You can have your ‘retro OS’ if you want, but that alone isn’t what gets me up in the morning, unless it’s FreeDOS as that will run on just about any x86 machine. I think Haiku has a place in the world today, but trying to fulfil a vision from the 90s will prolong its development cycles longer than necessary.


Those are entirely sane minima. I agree, more or less.

Where the hell did you hear that? The technology simply isn’t 100% there, to have Haiku with multiple user accounts. But this is planned to be included, despite some people on here moaning about how “Haiku is meant for desktops”.

Every desktop OS, more or less, is multi-user, because almost every PC has multiple users. A lot of those people I mentioned are, unfortunately, clueless; they labour under the misapprehension that “multi-user” means multiple users who access the machine remotely, what’s called a “multi-seat” or a “time-share” setup. When I explain the difference, the usual reaction is “Oh! Right!”.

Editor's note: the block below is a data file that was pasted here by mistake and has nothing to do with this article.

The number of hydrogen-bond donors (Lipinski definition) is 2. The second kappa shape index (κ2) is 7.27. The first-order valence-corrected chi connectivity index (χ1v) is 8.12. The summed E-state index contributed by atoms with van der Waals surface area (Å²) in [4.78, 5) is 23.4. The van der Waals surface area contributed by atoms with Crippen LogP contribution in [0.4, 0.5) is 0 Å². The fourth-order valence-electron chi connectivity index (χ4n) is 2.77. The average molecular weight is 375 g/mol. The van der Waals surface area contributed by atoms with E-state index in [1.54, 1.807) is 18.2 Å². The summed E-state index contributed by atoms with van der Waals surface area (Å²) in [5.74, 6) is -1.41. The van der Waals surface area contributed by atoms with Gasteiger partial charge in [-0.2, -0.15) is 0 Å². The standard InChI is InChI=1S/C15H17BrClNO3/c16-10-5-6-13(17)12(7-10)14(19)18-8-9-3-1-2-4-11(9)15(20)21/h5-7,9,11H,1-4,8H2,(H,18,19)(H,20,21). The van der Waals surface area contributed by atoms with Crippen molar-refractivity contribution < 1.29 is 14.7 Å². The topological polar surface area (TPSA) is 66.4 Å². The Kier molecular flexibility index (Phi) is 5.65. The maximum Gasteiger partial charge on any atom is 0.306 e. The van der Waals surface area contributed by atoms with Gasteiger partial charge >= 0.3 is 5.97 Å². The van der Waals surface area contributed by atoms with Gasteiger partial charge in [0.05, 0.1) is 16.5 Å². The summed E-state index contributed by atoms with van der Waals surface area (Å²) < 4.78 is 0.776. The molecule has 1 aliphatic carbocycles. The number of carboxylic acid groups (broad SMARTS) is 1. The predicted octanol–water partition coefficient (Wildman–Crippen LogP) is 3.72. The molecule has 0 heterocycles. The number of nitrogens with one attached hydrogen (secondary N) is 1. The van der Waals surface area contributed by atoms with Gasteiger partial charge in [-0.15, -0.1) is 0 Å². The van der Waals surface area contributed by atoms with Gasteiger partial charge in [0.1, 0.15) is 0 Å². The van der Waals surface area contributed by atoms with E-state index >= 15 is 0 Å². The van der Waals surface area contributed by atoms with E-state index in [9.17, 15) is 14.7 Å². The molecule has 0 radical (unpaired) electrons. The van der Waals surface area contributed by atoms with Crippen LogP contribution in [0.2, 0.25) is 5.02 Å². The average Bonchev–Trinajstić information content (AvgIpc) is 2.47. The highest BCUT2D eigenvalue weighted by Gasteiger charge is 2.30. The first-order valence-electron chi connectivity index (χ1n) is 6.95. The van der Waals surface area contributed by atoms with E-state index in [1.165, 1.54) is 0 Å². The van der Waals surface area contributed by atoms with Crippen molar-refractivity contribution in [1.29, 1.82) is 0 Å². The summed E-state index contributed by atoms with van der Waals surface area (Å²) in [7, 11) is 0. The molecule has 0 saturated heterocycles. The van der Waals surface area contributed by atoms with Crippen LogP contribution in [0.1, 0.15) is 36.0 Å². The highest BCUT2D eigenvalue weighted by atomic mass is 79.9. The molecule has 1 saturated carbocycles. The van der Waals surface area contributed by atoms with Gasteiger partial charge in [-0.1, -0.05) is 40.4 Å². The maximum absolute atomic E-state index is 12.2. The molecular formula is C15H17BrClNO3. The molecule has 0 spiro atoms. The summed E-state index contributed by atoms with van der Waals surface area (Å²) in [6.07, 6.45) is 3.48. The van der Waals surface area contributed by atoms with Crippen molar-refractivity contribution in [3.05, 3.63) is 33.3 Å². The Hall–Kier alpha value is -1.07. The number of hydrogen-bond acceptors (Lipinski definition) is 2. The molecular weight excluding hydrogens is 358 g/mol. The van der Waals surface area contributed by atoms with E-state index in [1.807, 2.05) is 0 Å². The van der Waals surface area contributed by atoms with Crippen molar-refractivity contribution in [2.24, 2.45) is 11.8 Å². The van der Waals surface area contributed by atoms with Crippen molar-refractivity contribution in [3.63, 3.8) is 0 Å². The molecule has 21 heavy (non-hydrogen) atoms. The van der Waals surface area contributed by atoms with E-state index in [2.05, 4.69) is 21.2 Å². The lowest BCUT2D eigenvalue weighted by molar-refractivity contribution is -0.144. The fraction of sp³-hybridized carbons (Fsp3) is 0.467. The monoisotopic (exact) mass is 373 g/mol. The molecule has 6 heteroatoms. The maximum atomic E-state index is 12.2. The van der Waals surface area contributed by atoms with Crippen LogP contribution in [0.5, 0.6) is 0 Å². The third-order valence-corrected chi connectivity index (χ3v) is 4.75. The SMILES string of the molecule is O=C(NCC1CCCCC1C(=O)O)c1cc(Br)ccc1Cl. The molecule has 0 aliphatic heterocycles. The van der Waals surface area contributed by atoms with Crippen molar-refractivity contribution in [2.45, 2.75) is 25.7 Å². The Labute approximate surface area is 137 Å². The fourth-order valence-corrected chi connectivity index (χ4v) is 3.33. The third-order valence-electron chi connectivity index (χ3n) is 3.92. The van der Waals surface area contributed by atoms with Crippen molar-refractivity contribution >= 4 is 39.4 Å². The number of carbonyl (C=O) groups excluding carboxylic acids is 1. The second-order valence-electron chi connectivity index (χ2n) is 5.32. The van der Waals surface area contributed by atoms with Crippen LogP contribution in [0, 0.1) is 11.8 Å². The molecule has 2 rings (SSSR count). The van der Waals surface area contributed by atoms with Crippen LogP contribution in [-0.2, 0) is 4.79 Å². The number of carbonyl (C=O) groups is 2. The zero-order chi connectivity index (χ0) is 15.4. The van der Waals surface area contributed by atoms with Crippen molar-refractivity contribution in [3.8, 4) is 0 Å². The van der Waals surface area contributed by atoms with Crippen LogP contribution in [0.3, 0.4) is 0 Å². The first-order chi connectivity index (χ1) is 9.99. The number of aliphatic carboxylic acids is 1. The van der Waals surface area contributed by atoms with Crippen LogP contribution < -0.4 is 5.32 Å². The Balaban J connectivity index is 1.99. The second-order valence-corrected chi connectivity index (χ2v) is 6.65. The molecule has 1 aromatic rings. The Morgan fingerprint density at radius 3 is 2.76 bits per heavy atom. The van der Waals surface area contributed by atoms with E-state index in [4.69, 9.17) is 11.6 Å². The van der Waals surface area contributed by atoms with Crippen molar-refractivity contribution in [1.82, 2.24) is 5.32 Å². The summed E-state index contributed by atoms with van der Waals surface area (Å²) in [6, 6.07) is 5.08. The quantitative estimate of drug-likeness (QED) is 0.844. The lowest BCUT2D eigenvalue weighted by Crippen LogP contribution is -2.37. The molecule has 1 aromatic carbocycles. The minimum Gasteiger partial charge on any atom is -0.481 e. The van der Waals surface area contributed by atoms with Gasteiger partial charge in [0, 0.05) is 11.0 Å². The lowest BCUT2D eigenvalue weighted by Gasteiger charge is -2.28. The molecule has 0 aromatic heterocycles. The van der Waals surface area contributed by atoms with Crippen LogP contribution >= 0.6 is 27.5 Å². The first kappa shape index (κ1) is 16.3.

I mean, sure, some people on here want Windows 98 or Classic Mac, but this is the year 2023, and Haiku is an operating system for the year 2023.

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I mean, sure, some people on here want Windows 98 or Classic Mac, but this is the year 2023, and Haiku is an operating system for the year 2023.

Any development on Haiku that doesn’t go towards capitalising on its strengths strikes me as reinventing the wheel and diluting the product. The incumbent Unix-like OSes already handle networking, security, GL and general purpose GUI programs very well on most hardware. We don’t stand to benefit from another OS that does more of the same, we stand to benefit from an OS that can do some tasks better on some hardware compared to the incumbents. The developers shouldn’t be afraid of scrapping code that gets in the way of the aspects of Haiku that are or could be outstanding.

From what I’ve read about multi-user support, it’s probably not something that’ll make the cut for R1, but maybe R2. So, see you in 20 years time?

Explain how multiuser actually creates security, I’m putting on some popcorn. Hint multiuser has nothing to do with security.